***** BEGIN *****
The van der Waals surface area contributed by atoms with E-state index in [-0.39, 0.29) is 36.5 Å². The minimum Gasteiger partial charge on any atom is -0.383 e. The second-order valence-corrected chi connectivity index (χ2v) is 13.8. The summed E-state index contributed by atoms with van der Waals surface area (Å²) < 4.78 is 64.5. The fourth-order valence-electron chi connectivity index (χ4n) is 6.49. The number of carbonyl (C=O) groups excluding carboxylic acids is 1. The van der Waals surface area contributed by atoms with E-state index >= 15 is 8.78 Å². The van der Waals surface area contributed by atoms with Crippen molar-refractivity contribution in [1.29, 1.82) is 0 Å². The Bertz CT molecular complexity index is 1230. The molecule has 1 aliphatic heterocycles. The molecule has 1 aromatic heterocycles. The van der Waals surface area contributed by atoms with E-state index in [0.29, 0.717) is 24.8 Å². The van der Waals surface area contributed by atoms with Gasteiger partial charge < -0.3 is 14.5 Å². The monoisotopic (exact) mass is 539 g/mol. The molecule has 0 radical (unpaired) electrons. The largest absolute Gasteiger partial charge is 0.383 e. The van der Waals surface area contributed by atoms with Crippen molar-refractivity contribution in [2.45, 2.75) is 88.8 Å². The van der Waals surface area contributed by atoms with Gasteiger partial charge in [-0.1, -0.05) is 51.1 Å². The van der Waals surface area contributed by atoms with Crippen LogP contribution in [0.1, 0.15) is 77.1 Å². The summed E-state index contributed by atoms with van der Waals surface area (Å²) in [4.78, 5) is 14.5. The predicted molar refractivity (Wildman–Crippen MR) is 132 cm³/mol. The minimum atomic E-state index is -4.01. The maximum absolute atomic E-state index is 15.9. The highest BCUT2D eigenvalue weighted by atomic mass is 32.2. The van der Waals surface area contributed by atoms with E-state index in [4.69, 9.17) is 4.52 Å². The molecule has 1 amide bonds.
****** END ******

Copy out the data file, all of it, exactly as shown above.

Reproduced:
The van der Waals surface area contributed by atoms with E-state index in [-0.39, 0.29) is 36.5 Å². The minimum Gasteiger partial charge on any atom is -0.383 e. The second-order valence-corrected chi connectivity index (χ2v) is 13.8. The summed E-state index contributed by atoms with van der Waals surface area (Å²) < 4.78 is 64.5. The fourth-order valence-electron chi connectivity index (χ4n) is 6.49. The number of carbonyl (C=O) groups excluding carboxylic acids is 1. The van der Waals surface area contributed by atoms with E-state index >= 15 is 8.78 Å². The van der Waals surface area contributed by atoms with Crippen molar-refractivity contribution in [1.29, 1.82) is 0 Å². The Bertz CT molecular complexity index is 1230. The molecule has 1 aliphatic heterocycles. The molecule has 1 aromatic heterocycles. The van der Waals surface area contributed by atoms with E-state index in [0.29, 0.717) is 24.8 Å². The van der Waals surface area contributed by atoms with Gasteiger partial charge < -0.3 is 14.5 Å². The monoisotopic (exact) mass is 539 g/mol. The molecule has 0 radical (unpaired) electrons. The largest absolute Gasteiger partial charge is 0.383 e. The van der Waals surface area contributed by atoms with Crippen molar-refractivity contribution in [2.45, 2.75) is 88.8 Å². The van der Waals surface area contributed by atoms with Gasteiger partial charge in [-0.1, -0.05) is 51.1 Å². The van der Waals surface area contributed by atoms with Crippen LogP contribution in [0.1, 0.15) is 77.1 Å². The summed E-state index contributed by atoms with van der Waals surface area (Å²) in [4.78, 5) is 14.5. The predicted molar refractivity (Wildman–Crippen MR) is 132 cm³/mol. The minimum atomic E-state index is -4.01. The maximum absolute atomic E-state index is 15.9. The highest BCUT2D eigenvalue weighted by atomic mass is 32.2. The van der Waals surface area contributed by atoms with E-state index in [4.69, 9.17) is 4.52 Å². The molecule has 1 amide bonds.